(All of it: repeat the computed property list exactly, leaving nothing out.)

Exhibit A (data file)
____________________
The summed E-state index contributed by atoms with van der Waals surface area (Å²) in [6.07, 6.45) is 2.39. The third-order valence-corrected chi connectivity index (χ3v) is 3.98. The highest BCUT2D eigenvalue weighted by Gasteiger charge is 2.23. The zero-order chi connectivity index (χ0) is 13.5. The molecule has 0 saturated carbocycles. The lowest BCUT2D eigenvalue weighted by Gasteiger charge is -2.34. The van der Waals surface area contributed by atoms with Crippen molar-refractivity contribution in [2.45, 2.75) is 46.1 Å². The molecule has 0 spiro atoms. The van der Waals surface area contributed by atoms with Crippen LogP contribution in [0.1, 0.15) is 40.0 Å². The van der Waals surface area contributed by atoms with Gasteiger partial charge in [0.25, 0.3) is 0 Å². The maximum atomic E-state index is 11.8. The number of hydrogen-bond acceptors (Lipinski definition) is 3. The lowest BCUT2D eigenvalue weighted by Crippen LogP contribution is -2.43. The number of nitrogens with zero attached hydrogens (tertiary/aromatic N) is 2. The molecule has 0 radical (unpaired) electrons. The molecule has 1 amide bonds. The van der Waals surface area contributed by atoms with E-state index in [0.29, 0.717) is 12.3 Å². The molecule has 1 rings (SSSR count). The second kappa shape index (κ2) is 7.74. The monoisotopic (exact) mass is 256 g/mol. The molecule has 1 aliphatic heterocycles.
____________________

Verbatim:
The summed E-state index contributed by atoms with van der Waals surface area (Å²) in [6.07, 6.45) is 2.39. The third-order valence-corrected chi connectivity index (χ3v) is 3.98. The highest BCUT2D eigenvalue weighted by Gasteiger charge is 2.23. The zero-order chi connectivity index (χ0) is 13.5. The molecule has 0 saturated carbocycles. The lowest BCUT2D eigenvalue weighted by Gasteiger charge is -2.34. The van der Waals surface area contributed by atoms with Crippen molar-refractivity contribution in [2.45, 2.75) is 46.1 Å². The molecule has 0 spiro atoms. The van der Waals surface area contributed by atoms with Crippen LogP contribution in [0.1, 0.15) is 40.0 Å². The van der Waals surface area contributed by atoms with Gasteiger partial charge in [0.25, 0.3) is 0 Å². The maximum atomic E-state index is 11.8. The number of hydrogen-bond acceptors (Lipinski definition) is 3. The lowest BCUT2D eigenvalue weighted by Crippen LogP contribution is -2.43. The number of nitrogens with zero attached hydrogens (tertiary/aromatic N) is 2. The molecule has 0 radical (unpaired) electrons. The molecule has 1 amide bonds. The van der Waals surface area contributed by atoms with E-state index in [0.29, 0.717) is 12.3 Å². The molecule has 1 rings (SSSR count). The second kappa shape index (κ2) is 7.74. The monoisotopic (exact) mass is 256 g/mol. The molecule has 1 aliphatic heterocycles.